- Red snow warning issued for Scotland - up to 40cm could fall
- ScotRail urges commuters in red area to ‘go home now’
- First Glasgow bus services suspended after 3pm
- Glasgow Airport suspends all inbound and outbound flights
- Dozens of schools in Scotland remain closed
- Red alerts also issued for parts of Ireland
- Disruption across all Greater Anglia routes, with some lines closed
- TfL Rail warns customers to complete journeys as early as possible
- c2c Rail warns whole network is subjects to delays and cancellations
- All lines operating on Southeastern Rail apart from Bromley North
- Some delays on London Underground
- RAC endures busiest day in 10 years with 9,500 breakdowns
- Flights cancelled as airports warn of ongoing delays
- Some hospitals cancel non-urgent appointments and operations
- Temperatures could plummet to -15 by midweek
- PHE warns people to stock up on food and essential supplies
Commuters are facing major travel disruption this evening after severe weather throughout the day sent temperatures plummeting amid heavy snow.
Red, amber and yellow snow and ice warnings are in place across vast swathes of the UK, with delays and road closures occurring. The red warning - the highest level - has been issued for central Scotland with up to 40cm of snow expected.
Trains and planes were also affected, with travellers being urged to check for the most up-to-date information before setting off on their journeys.
Police and fire services across the UK reported having to rescue stranded vehicles and deal with crashes as several more centimetres of snow fell in some parts. Temperatures plummeted again overnight, with Benson in Oxfordshire recording a low of -10C.
Public Health England’s Dr Thomas Waite said: “With more cold and for some snow on the way, now is the time to think ahead. Consider what you need to stock up on. Do you need food or essential supplies such as medicines? It may be harder for some people to get out later this week when more snow arrives, so if you know someone at risk, someone with heart or lung conditions, young children or someone who is over 65, please take the time to check and see if there’s anything they need.”
Dozens of schools in Scotland will remain closed on Wednesday, including all schools in East Renfrewshire, East Dunbartonshire, Fife, Stirling and Fulbrick.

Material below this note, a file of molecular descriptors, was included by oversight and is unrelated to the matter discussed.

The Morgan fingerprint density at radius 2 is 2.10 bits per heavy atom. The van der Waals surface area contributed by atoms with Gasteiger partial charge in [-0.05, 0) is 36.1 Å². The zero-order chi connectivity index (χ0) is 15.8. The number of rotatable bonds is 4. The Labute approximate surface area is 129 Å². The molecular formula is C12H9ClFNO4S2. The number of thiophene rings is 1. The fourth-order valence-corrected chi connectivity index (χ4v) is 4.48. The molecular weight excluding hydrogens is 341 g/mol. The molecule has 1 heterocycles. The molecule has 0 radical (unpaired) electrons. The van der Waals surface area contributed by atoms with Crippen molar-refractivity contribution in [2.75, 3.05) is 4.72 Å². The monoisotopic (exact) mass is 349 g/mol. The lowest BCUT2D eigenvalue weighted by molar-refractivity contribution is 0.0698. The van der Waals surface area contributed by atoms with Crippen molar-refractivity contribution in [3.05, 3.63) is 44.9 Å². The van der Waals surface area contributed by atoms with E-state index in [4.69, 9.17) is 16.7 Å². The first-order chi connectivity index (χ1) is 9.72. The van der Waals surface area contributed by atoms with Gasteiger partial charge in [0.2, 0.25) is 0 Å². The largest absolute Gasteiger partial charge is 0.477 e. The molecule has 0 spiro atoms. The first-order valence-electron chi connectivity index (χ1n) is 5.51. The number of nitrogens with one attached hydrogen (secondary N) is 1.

An amber weather warning is in place for much of the rest of Scotland, with police advising people not to travel. All three of Wednesday’s Ladbrokes Premiership games have been postponed because of heavy snowfall, the Scottish Professional Football League announced.
The red warning has been issued for Central, Tayside and Fife, South West Scotland, Lothian Borders and Strathclyde from between 3pm on Wednesday and 10am on Thursday.
ScotRail urged commuters in the red warning area to head home immediately and First Glasgow suspended all bus services throughout the city from 3pm.
The Met Office definition of a red warning is that “you should take action now to keep yourself and others safe from the impact of the weather. Widespread damage, travel and power disruption and risk to life is likely. You must avoid dangerous areas and follow the advice of the emergency services and local authorities”.
It said: “Heavy snow showers and drifting of lying snow in the strong easterly winds will become more widespread across the area later on Wednesday afternoon, through the evening and overnight into Thursday. Roads will become blocked by deep snow, with many stranded vehicles and passengers. Long delays and cancellations on bus, rail and air travel are expected. Some communities could become cut off for several days. Long interruptions to power supplies and other services.”
After weather officials issued a red alert for parts of the country, Ireland’s Taoiseach Leo Varadkar tweeted: “We are facing an extraordinary weather event. I have instructed all of the machinery of the State to work together to keep people safe. Be prepared in your homes, look out for vulnerable neighbours & avoid unneccesary travel in red areas.”
Also in Ireland, after the National Emergency Coordination Group met in Dublin to advise and plan for potential blizzards, its senior official Sean Hogan described the combined weather systems forecast for Thursday and Friday as bringing “life-threatening conditions”.
“We are asking people to heed the advice,” he said.
Met Eireann, the Republic’s forecasting agency, is warning of heavy snowfalls starting in the southern counties of Ireland from about 4pm on Thursday with conditions worsened by winds of more than 100 km/h.
It is expected that the mercury could plummet to minus -15C by midweek where there is snow on the ground, rivalling temperatures forecast for parts of northern Norway and Iceland.